REPUBLIC INDIA COINAGE
India won its independence on 15th August, 1947. During the period of transition India retained the monetary system and the currency and coinage of the earlier period. While Pakistan introduced a new series of coins in 1948 and notes in 1949, India brought out its distinctive coins on 15th August, 1950.
Chronologically, the main considerations influencing the coinage policy of Republic India over time have been:
• The incorporation of symbols of sovereignty and indigenous motifs on independence.
• Coinage Reforms with the introduction of the metric system.
• The need felt from time to time to obviate the possibility of the metallic value of coins rising beyond the face value.
• The cost-benefit of coinisation of currency notes.
Independent India Issues could broadly be categorised as: –
The Frozen Series 1947-1950This represented the currency arrangements during the transition period upto the establishment of the Indian Republic. The Monetary System remained unchanged at One Rupee consisting of 192 pies.
1 Rupee = 16 Annas
1 Anna = 4 Pice
1 Pice = 3 Pies
The Anna Series
Introduced on 15th August, 1950 and represented the first coinage of Republic India. The King’s Portrait was replaced by the Lion Capital of the Ashoka Pillar. A corn sheaf replaced the Tiger on the one Rupee coin. In some ways this symbolised a shift in focus to progress and prosperity. Indian motifs were incorporated on other coins. The monetary system was largely retained unchanged with one Rupee consisting of 16 Annas.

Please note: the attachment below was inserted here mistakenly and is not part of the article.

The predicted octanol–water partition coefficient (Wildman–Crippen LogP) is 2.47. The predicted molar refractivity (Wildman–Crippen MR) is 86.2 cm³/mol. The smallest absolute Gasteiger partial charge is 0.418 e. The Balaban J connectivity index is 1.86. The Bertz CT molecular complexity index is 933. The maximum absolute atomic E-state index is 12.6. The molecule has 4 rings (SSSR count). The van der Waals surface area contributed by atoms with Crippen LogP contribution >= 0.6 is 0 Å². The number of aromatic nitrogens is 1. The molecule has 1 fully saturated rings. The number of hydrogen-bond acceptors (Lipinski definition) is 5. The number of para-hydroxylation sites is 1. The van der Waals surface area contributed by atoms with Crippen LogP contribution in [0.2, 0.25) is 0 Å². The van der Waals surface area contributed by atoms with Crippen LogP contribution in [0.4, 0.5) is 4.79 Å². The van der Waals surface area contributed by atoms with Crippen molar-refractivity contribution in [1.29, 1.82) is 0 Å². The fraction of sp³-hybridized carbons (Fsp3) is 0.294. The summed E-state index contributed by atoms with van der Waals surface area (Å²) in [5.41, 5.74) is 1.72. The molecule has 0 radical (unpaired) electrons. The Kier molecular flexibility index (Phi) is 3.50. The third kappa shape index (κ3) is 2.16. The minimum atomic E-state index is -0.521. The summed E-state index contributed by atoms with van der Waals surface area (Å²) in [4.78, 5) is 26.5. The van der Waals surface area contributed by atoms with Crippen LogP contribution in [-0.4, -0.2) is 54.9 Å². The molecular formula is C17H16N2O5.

The 1955 Indian Coinage (Amendment) Act, that came into force with effect from 1st April 1957, introduced a Decimal series.The rupee was now divided into 100 ‘Paisa’ instead of 16 Annas or 64 Pice.With high inflation in the sixties, small denomination coins which were made of bronze, nickel-brass, cupro-nickel, and Aluminium-Bronze were gradually minted in Aluminium. This change commenced with the introduction of the new hexagonal 3 paise coin. A twenty paise coin was introduced in 1968 but did not gain much popularity.Over a period of time, cost benefit considerations led to the gradual discontinuance of 1, 2 and 3 paise coins in the seventies; Stainless steel coinage of 10, 25 and 50 paise, was introduced in 1988 and of one rupee in 1992. The very considerable costs of managing note issues of Re 1, Rs 2, and Rs 5 led to the gradual coinisation of these denominations in the 1990s.
One “Naya” Paisa: one hundredth of a rupee, after decimalisation, 1957.
1 rupee = 16 annas = 64 pices = 192 pies
1 rupee = 100 naya paise
1 rupee = 100 paise
The demand for decimalisation existed for over a century. Sri Lanka decimalised its rupee in 1869. The Indian Coinage Act was amended in September 1955 for the adoption of a metric system for coinage. The Act came into force with effect from 1st April, 1957. The rupee remained unchanged in value and nomenclature. It, however, was now divided into 100 ‘Paisa’ instead of 16 Annas or 64 Pice. For public recognition, the new decimal Paisa was termed ‘Naya Paisa’ till 1st June, 1964 when the term ‘Naya’ was dropped. The coins of that period also mentioned their value in terms of the rupee to avoid confusion and cheating. For example, the one paisa coin carried the text “One hundredth of a Rupee” in Hindi.
India issues several types of coins. Commemorative coins in various denominations have been issued, including those celebrating Mahatma Gandhi, Jawaharlal Nehru, Indira Gandhi, B. R. Ambedkar, Rajiv Gandhi, Dnyaneshwar, 1982-Asian Games, Sardar Vallabhbhai Patel, Subhash Chandra Bose, Sri Aurobindo, Chittaranjan Das, and Chhatrapati Shivaji.The denominations in circulation currently are 25 and 50 paise and 1, 2 and 5 rupee coins.
Foreign Mint Marks on Coins